Indigenous and local youth campers from Malaysia, Cambodia, Myanmar, Philippines and Vietnam gathered for the first virtual regional forest camp last December 11, 2021 and January 8, 2022.
Through the event, the youth participants identified their aspirations, visions and proposed activities. Josefa Cariño Tauli of the Global Youth Biodiversity Network discussed international policies and programs to support indigenous peoples and while Chandra Tripura of the Asia Indigenous Peoples Pact talked about the current situation of indigenous and local youth in the ASEAN region.
The campers also participated in skill shares for photo advocacy, spoken word poetry and natural dyeing during the first day of the camp.
On the second day, the youth from the different countries shared their existing programs to support youth empowerment. The virtual campers shared various issues and challenges such as access to basic needs like food, health and quality education, future job opportunities, unsustainable practices, land tenure, livelihood, discrimination, and the recognition of youth voices and their rights.
Forestry students from the University of the Philippines Los Baños also held a virtual campus tour specifically in the College of Forestry and Natural Resources located within the forests of Mount Makiling in Laguna, Philippines. Campers were also treated to the photo contest entries and the spoken word poetry performances from their fellow youth participants.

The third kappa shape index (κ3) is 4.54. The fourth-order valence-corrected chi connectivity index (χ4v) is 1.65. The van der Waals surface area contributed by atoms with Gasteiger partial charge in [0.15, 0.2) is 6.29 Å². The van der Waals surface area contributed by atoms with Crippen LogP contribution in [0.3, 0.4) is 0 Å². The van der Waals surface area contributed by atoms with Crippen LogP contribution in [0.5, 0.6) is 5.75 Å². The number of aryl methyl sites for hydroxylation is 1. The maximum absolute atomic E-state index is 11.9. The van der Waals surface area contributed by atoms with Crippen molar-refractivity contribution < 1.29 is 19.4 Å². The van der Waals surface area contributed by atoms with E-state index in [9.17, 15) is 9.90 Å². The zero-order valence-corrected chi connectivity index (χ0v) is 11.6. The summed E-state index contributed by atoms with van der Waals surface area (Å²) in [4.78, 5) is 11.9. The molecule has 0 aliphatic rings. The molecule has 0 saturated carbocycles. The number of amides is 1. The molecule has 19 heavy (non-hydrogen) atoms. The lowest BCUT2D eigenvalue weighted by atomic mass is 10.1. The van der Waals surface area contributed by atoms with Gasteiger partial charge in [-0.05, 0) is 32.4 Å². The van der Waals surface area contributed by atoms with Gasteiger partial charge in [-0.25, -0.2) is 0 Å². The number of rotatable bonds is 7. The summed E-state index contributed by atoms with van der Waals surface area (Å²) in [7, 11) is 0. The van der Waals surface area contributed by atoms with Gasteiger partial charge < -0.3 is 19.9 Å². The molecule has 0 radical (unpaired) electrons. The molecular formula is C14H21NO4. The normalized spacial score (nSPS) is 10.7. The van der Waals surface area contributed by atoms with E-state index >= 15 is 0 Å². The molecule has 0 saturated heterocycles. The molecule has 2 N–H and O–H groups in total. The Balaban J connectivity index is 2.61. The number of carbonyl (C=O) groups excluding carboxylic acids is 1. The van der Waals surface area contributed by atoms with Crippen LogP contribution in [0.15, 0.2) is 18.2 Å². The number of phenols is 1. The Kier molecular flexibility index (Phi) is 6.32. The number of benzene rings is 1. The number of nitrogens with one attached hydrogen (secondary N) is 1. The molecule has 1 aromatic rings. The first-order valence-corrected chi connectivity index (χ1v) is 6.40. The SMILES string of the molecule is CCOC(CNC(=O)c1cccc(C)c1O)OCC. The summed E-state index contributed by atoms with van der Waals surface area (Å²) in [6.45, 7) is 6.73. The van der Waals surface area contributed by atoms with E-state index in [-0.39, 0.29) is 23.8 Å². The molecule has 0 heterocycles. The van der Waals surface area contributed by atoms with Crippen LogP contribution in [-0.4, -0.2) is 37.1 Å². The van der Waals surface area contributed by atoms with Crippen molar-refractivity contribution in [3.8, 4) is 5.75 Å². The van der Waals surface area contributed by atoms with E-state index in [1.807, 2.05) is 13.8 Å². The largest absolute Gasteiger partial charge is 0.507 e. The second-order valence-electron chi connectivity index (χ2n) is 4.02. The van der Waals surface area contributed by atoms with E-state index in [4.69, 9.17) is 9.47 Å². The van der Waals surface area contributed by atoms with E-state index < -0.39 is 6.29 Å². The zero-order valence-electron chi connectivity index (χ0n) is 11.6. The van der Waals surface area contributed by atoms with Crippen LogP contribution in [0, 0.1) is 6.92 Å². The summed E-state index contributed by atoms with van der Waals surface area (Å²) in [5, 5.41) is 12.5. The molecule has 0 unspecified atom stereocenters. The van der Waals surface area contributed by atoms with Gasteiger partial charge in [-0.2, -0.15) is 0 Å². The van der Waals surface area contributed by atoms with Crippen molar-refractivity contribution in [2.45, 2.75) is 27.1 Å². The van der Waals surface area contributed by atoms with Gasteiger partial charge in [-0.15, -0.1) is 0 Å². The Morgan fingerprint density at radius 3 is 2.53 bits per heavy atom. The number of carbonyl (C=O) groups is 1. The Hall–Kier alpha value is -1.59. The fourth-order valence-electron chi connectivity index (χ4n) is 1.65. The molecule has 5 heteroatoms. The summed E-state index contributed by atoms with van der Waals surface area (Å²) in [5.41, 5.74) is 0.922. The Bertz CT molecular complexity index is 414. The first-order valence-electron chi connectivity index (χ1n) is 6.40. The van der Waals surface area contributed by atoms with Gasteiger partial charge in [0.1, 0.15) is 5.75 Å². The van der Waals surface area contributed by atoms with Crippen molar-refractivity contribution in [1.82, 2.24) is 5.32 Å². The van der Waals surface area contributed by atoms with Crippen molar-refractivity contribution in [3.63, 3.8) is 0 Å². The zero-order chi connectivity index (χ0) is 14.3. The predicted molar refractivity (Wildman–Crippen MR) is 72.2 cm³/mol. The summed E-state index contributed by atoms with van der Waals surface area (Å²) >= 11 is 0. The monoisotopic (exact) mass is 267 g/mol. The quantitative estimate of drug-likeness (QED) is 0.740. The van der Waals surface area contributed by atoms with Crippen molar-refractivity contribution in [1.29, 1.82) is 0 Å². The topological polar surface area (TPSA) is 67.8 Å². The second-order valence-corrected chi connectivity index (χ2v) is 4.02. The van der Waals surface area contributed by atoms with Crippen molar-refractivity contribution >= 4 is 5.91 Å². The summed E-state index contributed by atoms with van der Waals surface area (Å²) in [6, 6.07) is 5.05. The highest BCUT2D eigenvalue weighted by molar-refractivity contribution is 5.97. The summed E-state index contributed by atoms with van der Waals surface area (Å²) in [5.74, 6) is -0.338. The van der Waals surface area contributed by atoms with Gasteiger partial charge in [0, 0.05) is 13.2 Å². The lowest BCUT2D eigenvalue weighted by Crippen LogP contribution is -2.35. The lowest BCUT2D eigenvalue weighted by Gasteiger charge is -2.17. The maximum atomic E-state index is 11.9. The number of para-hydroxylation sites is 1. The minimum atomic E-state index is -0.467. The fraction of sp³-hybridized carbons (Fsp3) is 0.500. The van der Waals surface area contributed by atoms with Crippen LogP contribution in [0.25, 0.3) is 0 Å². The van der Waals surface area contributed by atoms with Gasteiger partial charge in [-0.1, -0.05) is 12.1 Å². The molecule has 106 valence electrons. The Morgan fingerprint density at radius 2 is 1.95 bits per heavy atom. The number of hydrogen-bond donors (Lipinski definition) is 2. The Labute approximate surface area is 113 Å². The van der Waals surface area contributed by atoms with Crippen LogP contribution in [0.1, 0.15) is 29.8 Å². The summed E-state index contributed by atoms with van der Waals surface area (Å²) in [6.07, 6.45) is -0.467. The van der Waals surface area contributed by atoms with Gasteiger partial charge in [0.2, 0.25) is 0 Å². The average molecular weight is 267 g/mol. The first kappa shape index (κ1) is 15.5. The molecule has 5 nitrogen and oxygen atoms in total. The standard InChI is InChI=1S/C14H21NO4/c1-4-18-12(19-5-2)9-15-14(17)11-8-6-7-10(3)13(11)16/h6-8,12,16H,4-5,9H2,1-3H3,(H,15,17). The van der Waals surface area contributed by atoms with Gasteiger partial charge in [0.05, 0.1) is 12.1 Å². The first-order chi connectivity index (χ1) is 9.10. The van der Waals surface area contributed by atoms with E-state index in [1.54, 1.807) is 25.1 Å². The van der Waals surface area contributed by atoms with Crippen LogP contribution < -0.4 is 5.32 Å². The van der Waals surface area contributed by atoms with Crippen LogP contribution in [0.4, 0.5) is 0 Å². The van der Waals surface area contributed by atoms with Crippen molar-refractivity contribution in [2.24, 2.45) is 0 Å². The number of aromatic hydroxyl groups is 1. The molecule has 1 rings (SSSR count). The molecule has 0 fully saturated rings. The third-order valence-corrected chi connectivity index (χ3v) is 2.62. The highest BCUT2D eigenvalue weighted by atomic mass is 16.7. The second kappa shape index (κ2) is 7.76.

“It is time for us to join together and take part in conserving our environment and the development of the culture of our communities. We must show that we are worthy of being called the true hope of the nation,” said Monitte Lantas of Nagkakaisang Kabataang Katutubo ng Narra from Palawan, Philippines in her winning Tagalog-language spoken word poetry piece.
The event is part of NTFP-EP Asia’s focus on youth engagement and empowerment as one of the organization’s new thematic areas. Engaging the youth now is key to the future security of the conditions of forests and the indigenous peoples and local communities that depend on forest resources. The youth camp was held virtually through Zoom amid safety concerns and travel restrictions due to the ongoing COVID-19 pandemic.